Excellent, well-done episode. It is a good example of why the earlier seasons are better than the recent ones. Besides a good plot, it didn't stop with that but added good extras like character development, humor, good acting and delightful little details and dialog. The quips, surprises and clues flew by rapidly. There were a number of cliche-type things that could have been botched, but were not.
For example, references to Gibbs and the Directors' past romance could have been trite, but avoided much of that. I liked the way Jenny said "don't treat me like a junior agent," and Gibbs replied, "I'm treating you like a junior Director!"
I doubt that anyone got a letter that his sperm bank contribution of 15 or so years ago was unwanted, but it was funny, not overdone, and Ziva's acting was letter perfect.
Ducky's conversation with Abby about her growing interest in autopsies was cute.
A nice story touch was that no one could know if McGee fired the fatal shot, so no completely happy ending.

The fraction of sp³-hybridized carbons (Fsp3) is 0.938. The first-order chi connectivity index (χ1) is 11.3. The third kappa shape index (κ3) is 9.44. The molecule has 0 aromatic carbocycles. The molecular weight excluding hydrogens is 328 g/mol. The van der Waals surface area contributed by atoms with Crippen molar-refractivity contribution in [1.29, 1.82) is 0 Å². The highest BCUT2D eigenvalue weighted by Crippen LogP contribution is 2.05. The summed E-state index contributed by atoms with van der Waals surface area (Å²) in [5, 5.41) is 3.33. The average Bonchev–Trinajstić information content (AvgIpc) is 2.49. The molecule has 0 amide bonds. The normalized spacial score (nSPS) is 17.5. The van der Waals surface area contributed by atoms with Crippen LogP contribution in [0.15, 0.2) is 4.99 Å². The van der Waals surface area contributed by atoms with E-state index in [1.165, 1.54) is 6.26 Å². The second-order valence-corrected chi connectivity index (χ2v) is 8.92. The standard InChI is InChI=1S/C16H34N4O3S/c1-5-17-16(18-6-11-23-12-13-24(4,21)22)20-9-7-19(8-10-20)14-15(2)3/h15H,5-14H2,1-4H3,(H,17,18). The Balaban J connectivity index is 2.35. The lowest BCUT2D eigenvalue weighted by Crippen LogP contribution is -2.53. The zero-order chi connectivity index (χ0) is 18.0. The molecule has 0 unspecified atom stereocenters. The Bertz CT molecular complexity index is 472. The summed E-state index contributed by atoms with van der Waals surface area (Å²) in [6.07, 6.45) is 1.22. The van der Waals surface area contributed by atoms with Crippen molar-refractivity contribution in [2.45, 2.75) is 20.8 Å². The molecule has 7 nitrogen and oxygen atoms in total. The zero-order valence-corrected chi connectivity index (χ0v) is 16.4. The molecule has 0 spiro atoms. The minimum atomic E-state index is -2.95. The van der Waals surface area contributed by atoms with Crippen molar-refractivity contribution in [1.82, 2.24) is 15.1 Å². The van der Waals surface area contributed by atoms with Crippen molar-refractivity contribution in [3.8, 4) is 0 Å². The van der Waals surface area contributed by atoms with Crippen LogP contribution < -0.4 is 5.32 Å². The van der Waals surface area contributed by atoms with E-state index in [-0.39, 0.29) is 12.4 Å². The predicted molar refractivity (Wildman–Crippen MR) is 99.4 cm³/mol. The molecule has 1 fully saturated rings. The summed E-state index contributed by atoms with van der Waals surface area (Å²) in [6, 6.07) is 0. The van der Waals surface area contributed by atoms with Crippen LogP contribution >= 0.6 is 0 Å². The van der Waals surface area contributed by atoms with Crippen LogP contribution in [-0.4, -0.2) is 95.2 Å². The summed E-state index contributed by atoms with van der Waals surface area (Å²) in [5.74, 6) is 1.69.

The plot was good. Some of you might have missed some stuff about the bullets, so I'll quickly go through it here. ***Spoilers.*** There was a gunshot flash near the cop, and McGee --thinking he was fired on-- fired 3 shots at the cop, killing him. The cop was found with 3 bullets (two damaged) in him, so they naturally all thought they were from McGee's gun. The big problems were (1) they couldn't find the cop's gun anywhere, and (2) he was supposed to have fired at McGee (and missed, of course), but they couldn't find any bullets and bullet holes anywhere near where McGee was standing. As usual in many NCIS episodes, Abby, given enough time, solved the case -- she noticed gunpowder on the cop, indicating that at least one of the 3 bullets in the cop didn't come from McGee, rather from someone near the cop. So if McGee fired 3 bullets, one or more had to have missed the cop, and, surely enough, one bullet was found in the wall near where the cop died. Abby also deduced that the dying cop spun around and flipped his gun into the car, thus explaining its absence at the crime scene.